A Japanese jazz symphony: a top-of-the-hat review of South of the Border, West of the Sun by Haruki Murakami

I have always liked jazz music but I don’t think I qualify as a fan. But this book seems like a jazz symphony to me (I’m kind of clueless about jazz. Is there something like a “jazz symphony?”) It’s smooth, mysterious and leaves you thirsting for more.

I firmly believe that you don’t choose your books; the books choose you. Yeah, I’m one of them people who think that there is no such thing as a coincidence. So, this SOTBWFTS (short form, bidu) was a gift from a friend on my birthday.

Anyways, I jumped on the novel like a piece of cake: long denied, much remembered. Since it’s a slim volume, I’m done with it in 9 hours with equally slim breaks in between.

At first, you wonder where is the story going? But I’m as usual getting ahead of myself. The story is of an average man, Hajime, who cannot forget the superbly mysterious and beautiful Shimamoto (ironically, he can’t remember her first name: this is her last name.) Hajime meets Shimamoto in kindergarten and they both bond over the fact that they are “only” children of their parents. It’s a beautiful friendship with music playing (quite literally, since they listen to music most of the time) a major part in their friendship. Polio-infected Shimamoto is the one girl who makes a very deep impression on his young mind. When Shimamoto moves out of his life, Hajime goes on with his life in a very on-the-surface manner. He does the regular things: school, high school sweetheart, college, a dead-end job, find the girl who would be his wife, dabble in business, and become successful. But you get the feeling that something is missing. When one day a stunning woman walks into his club on a rainy evening, everything changes. The woman is Shimamoto. Now, looking more stunning than ever. Hajime is torn between an average life and his prospects with Shimamoto. She appears on rainy evenings to tantalise him. One day, just when he makes a choice, she disappears forever.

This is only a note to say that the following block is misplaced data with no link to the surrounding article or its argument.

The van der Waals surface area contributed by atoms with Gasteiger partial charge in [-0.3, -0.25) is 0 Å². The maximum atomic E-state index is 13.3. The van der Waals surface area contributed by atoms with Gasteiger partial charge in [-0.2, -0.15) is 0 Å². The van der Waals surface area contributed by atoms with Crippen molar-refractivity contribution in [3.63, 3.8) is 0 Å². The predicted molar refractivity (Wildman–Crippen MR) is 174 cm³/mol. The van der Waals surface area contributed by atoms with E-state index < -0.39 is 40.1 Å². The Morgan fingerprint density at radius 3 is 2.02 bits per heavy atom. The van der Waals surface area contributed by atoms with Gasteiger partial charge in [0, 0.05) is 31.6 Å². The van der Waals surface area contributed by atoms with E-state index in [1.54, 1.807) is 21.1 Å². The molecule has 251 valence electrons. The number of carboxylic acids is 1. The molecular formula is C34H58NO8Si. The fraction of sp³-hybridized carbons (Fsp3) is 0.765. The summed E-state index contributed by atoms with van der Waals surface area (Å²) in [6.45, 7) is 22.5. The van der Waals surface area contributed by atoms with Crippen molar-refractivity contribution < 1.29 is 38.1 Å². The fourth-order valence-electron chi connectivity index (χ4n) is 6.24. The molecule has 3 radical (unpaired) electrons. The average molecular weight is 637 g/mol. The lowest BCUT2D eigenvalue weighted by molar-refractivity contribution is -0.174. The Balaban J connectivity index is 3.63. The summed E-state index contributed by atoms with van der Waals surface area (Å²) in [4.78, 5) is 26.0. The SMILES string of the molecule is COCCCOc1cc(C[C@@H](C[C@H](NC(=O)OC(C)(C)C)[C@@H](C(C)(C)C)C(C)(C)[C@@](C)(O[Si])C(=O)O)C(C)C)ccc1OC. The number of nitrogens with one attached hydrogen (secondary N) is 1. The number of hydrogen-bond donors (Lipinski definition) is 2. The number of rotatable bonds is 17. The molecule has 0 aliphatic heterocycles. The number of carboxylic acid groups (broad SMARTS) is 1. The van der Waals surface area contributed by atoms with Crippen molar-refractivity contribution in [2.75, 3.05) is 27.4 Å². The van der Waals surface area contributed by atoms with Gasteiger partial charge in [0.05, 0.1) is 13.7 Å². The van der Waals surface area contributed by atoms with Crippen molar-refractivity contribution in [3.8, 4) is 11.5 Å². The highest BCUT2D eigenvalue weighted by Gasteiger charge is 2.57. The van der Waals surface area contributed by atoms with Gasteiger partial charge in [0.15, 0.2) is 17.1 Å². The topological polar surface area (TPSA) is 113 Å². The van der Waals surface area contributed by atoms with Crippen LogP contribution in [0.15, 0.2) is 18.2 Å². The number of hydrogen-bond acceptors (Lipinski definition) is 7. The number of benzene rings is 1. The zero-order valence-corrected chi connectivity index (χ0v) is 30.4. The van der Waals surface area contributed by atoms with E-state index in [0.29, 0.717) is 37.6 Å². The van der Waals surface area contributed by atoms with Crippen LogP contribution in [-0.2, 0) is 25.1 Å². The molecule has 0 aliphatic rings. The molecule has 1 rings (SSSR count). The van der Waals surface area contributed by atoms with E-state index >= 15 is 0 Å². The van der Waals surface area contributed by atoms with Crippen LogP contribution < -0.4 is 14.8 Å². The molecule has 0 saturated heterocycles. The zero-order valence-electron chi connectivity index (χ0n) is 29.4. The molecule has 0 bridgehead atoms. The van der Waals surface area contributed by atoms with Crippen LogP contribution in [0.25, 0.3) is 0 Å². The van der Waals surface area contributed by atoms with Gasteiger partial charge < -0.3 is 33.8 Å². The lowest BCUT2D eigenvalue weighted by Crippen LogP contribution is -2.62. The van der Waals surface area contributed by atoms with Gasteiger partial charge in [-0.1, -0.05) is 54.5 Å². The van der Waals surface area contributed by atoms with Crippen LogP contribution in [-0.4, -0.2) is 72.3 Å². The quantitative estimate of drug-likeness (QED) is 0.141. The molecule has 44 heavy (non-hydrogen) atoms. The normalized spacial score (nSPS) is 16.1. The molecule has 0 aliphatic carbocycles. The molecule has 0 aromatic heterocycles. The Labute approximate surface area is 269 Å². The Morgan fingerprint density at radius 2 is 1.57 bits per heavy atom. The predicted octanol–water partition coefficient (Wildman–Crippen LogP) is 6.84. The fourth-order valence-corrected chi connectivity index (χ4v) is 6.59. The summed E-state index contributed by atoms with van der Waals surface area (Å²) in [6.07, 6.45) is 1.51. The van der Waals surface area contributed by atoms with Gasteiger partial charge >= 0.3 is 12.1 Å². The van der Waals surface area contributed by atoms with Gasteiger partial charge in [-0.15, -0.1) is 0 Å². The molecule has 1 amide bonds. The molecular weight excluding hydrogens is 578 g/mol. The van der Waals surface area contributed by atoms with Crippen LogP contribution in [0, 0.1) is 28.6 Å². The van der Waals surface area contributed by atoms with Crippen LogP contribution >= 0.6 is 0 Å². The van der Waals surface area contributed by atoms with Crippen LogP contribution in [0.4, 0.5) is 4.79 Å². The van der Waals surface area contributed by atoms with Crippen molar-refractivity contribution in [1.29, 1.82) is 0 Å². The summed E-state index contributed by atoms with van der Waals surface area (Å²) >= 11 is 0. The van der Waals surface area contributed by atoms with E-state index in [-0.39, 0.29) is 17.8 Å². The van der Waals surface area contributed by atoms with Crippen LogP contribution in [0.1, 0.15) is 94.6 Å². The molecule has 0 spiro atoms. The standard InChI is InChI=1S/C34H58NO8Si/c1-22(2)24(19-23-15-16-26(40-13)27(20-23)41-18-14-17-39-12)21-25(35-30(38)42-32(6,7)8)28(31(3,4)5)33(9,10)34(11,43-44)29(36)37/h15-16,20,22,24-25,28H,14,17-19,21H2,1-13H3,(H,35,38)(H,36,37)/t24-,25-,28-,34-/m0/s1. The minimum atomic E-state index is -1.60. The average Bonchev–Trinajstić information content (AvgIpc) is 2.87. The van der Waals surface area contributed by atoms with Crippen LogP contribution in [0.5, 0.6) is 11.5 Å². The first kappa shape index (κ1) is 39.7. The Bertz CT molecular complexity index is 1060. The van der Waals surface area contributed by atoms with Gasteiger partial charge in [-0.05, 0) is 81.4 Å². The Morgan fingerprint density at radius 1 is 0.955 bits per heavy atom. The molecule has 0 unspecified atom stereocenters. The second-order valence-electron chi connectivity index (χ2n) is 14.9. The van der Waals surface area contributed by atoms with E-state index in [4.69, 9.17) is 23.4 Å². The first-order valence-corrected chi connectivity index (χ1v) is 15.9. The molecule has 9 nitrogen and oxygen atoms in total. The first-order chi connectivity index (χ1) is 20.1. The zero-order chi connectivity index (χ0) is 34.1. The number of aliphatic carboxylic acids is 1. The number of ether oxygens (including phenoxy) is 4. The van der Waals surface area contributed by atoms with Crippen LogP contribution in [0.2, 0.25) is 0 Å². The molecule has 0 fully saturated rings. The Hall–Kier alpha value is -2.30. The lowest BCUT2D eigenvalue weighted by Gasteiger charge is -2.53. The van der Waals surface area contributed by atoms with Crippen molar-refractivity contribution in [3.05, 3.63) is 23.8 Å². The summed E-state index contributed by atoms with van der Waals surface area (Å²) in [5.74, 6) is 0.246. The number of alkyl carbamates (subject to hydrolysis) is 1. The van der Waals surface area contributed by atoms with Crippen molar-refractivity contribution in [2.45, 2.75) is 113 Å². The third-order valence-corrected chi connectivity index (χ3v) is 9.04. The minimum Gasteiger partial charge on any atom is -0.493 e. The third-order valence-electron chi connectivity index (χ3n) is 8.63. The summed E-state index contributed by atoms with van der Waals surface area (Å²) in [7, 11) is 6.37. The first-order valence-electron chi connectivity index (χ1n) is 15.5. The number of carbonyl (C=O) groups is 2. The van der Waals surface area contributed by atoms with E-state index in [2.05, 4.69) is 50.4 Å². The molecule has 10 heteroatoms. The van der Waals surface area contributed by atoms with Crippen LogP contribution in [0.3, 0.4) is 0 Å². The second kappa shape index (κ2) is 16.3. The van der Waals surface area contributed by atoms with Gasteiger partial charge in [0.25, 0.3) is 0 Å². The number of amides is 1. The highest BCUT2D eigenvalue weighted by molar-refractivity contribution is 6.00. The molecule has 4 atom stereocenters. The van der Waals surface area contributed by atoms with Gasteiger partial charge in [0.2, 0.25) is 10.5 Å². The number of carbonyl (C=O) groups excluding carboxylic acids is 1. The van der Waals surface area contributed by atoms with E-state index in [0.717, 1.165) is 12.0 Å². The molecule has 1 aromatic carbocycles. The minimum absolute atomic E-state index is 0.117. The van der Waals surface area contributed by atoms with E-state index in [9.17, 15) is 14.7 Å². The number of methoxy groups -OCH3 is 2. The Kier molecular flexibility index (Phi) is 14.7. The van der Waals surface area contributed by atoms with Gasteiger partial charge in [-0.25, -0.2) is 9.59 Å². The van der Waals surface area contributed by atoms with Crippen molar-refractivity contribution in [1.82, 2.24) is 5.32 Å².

Hajime is the everyman in this novel. It’s his life we identify with. Shimamoto is the symbol of all that we want and cannot have. She appears from time to time in our lives teasing us with the prospect. But she is like the rain: she can appear but she cannot stay. If she does, she will destroy everything. And the novel is a testiment to the fact that her short stay was quite destructive for the protagonist.

This novel is considered to be one of his most mature works. I couldn’t help but compare it with Norwegian Wood. The youth flavour of Norwegian Wood is not to be seen here. But what you can see is a mature writer and a mature man. It’s like a sequel to Norwegian Wood. Naoko grows up and become Shimamoto. Toru and Hajime are the same – the passive protagonist –appearing again and again in all Murakami novels. Even in a very adventurous novel like The Wind-up Bird Chronicle, the protagonist remains the calm guy who makes spaghetti. All Murakami protagonists wait for life to happen to them, somehow calm, somehow untouched like the eye of the storm.